🎄12 Days of HPC 2021

Discovering the genetic basis of the human heart's shape and function

Blog post number 10 in our 12 days of HPC series from Computing!

During the month of December we’re featuring blog posts from researchers from across the University of Leeds showcasing the fantastic work they do using our High Performance Computing system. Follow us @RC_at_Leeds to keep up to date with our 12 days of HPC blog series.

What’s your name?

Rodrigo Bonazzola

What department do you work in?


What research question are you trying to answer?

Within my PhD research carried out at the Centre for Computational Imaging & Simulation Technologies in Biomedicine (CISTIB), I aim to discover the genetic factors underlying variations in heart shape and function across the human population, by means of magnetic resonance images (MRI) and linked genetic data from the UK Biobank. For that, I extract different quantitative measures that describe this variation (called “phenotypes” in this context) using deep learning techniques. On these quantitative phenotypes, genome-wide association studies (GWAS) are performed to discover genetic locations that are significantly associated to them, by testing statistically each genetic variant (single-nucleotide polymorphisms, SNPs) one at a time.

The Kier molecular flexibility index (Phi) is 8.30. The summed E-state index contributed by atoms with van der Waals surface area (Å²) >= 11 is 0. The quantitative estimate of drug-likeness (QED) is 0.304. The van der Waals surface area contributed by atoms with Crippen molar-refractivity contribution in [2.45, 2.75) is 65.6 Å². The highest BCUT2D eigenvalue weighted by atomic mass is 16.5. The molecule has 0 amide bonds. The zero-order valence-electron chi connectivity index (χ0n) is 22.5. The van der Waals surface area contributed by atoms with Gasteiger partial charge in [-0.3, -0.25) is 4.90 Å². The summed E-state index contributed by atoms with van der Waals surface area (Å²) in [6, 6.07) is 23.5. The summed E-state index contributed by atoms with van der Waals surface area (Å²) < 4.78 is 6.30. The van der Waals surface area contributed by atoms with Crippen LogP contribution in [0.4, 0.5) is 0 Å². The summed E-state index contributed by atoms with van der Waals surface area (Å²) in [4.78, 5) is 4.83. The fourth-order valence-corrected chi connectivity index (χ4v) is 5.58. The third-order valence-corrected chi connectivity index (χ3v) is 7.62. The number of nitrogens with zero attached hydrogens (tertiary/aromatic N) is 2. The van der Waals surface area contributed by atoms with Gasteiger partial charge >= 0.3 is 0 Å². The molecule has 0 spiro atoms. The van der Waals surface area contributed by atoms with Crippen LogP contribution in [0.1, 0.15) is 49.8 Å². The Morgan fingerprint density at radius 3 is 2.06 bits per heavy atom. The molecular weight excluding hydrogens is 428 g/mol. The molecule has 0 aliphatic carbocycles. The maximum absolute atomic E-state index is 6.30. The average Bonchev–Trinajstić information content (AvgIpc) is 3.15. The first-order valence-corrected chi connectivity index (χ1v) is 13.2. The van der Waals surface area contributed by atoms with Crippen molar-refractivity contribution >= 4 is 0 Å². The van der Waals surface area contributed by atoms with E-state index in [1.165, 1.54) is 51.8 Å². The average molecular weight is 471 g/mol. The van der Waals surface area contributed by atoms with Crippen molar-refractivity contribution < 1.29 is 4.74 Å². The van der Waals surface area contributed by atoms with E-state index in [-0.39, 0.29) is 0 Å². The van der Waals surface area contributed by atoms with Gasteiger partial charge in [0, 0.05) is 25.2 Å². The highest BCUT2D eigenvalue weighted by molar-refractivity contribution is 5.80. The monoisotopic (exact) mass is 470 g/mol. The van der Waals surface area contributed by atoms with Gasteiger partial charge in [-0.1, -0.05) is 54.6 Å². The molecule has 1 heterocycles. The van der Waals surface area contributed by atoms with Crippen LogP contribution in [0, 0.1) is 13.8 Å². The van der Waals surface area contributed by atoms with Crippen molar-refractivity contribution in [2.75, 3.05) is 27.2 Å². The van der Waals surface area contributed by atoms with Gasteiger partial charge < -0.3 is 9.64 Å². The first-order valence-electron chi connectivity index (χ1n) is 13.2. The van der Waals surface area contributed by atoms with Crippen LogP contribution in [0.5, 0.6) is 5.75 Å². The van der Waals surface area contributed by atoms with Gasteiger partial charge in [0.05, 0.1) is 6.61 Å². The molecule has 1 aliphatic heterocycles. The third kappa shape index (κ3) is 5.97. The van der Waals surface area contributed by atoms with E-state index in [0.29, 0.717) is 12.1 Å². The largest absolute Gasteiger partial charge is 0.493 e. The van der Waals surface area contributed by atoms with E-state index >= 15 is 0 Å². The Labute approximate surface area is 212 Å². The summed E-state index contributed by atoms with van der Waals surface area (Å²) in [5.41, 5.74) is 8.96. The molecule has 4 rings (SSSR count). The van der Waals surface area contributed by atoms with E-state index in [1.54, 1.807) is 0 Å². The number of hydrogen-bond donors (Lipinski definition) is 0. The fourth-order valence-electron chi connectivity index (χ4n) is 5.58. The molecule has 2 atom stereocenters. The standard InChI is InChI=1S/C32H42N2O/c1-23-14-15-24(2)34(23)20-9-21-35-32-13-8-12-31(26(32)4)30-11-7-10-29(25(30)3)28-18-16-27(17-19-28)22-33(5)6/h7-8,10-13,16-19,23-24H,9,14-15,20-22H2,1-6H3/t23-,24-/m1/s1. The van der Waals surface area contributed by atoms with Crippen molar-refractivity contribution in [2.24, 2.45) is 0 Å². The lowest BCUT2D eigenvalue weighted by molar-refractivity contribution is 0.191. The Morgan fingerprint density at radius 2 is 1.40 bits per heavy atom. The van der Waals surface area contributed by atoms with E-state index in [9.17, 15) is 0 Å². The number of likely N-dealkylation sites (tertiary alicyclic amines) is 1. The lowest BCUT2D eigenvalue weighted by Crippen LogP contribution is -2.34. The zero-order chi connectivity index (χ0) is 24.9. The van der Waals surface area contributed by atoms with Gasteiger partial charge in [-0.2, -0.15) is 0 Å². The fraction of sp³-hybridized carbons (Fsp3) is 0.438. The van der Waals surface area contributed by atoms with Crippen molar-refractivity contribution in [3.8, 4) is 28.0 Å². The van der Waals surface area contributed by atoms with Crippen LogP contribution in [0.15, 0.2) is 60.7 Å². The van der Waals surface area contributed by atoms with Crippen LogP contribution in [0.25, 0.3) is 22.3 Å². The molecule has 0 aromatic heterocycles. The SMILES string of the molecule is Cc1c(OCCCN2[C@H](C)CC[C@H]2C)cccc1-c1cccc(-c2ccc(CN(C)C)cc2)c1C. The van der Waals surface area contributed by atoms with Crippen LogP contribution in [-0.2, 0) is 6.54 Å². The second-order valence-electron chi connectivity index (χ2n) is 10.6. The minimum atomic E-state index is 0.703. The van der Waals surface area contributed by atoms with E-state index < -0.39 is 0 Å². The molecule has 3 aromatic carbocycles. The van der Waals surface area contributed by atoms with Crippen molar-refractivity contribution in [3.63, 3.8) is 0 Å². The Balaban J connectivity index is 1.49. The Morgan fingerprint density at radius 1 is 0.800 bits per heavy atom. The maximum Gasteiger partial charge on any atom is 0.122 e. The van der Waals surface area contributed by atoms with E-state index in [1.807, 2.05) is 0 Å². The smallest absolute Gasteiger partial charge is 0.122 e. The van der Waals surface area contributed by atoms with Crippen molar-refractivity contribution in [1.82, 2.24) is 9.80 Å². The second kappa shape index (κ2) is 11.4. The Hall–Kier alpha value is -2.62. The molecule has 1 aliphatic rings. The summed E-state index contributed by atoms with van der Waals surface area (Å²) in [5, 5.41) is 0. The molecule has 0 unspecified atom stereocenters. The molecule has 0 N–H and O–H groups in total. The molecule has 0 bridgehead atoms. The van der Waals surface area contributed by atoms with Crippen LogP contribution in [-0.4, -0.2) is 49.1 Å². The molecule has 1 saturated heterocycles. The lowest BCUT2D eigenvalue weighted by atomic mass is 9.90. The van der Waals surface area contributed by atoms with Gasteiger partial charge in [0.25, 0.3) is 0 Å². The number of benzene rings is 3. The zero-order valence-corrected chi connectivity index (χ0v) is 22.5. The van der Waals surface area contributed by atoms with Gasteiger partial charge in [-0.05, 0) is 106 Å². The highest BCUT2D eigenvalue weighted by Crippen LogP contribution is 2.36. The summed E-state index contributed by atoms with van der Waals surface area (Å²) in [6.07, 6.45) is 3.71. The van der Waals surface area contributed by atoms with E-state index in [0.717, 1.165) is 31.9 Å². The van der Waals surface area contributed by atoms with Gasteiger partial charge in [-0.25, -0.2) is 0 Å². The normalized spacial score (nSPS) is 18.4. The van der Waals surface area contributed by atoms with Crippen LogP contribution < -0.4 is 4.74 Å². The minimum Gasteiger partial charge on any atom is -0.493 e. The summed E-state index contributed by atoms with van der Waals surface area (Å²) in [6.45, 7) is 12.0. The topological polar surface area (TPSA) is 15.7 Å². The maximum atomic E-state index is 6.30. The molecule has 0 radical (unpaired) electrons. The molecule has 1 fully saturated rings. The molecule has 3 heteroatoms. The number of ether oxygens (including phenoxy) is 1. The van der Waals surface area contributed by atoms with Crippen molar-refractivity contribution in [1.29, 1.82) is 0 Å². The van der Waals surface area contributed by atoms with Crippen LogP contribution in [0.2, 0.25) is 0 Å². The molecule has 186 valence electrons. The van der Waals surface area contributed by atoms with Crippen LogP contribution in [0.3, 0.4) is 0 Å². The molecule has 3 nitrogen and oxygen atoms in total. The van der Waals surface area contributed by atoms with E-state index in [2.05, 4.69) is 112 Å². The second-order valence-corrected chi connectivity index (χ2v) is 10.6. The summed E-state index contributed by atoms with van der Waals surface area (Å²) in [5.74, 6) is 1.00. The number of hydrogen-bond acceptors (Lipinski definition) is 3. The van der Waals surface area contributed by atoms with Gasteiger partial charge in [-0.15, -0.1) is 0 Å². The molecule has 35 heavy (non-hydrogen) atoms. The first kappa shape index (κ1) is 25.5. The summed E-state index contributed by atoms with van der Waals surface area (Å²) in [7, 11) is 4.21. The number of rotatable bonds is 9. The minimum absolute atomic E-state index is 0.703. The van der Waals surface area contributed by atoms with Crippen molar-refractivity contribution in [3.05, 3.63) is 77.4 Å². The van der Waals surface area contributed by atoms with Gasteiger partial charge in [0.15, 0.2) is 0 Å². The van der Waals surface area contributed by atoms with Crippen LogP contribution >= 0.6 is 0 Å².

What tools or technologies do you use in your research? (Programming languages, packages, APIs)

  • Python: for post-processing (Pandas) and scripting the job submission. PyTorch for neural network implementation (this part is not done on ARC).
  • BGENIE and BOLT-LMM: command-line-based tools for running GWAS.
  • R: for preprocessing (tidyverse) and downstream analysis (tidyverse, qqman).

How does HPC help your research?

The ARC HPC allows me to parallelize computationally costly tasks to speed up my research. Since the GWAS is highly parallelizable (by virtue of genetic variants being tested independently from each other) it’s possible to partition the genome in nearly equally-sized regions and submit each to a different node of the HPC (batch mode). It also allows me to work interactively with computers with higher memory capabilities than my personal computer (interactive mode).

What is the potential impact of your research?

Finding genetic factors that affect different phenotypes is very valuable knowledge, from a basic science perspective but also from a health care perspective. Regarding the latter, these genetic variants could function as biomarkers of prognostic value for pathologic conditions. Also it is possible that these genetic markers could help discriminate between that are phenotypically similar but have a distinct underlying genetic architecture; thus helping decide for more personalized therapies. Finally, understanding the mechanism of genetic variants with a deleterious effect can help design novel therapies to counter these effects.

In your personal opinion what’s the coolest thing about your research?

In my opinion, the coolest part is that it makes it possible to answer highly relevant scientific questions for the first time, building on top of work performed in my lab, CISTIB, as well as by the broader community of medical imaging and artificial intelligence. Also, the UK Biobank project made available to the scientific community a dataset of unprecedented size and breadth, that enabled this research.

In your opinion, what is the ultimate Christmas song?

I will choose a song from my home country: “Los Reyes Magos” (The Three Wise Men), from the “Navidad Nuestra” (Our Nativity), a suite composed by Ariel Ramírez and Félix Luna for choir and regional instruments.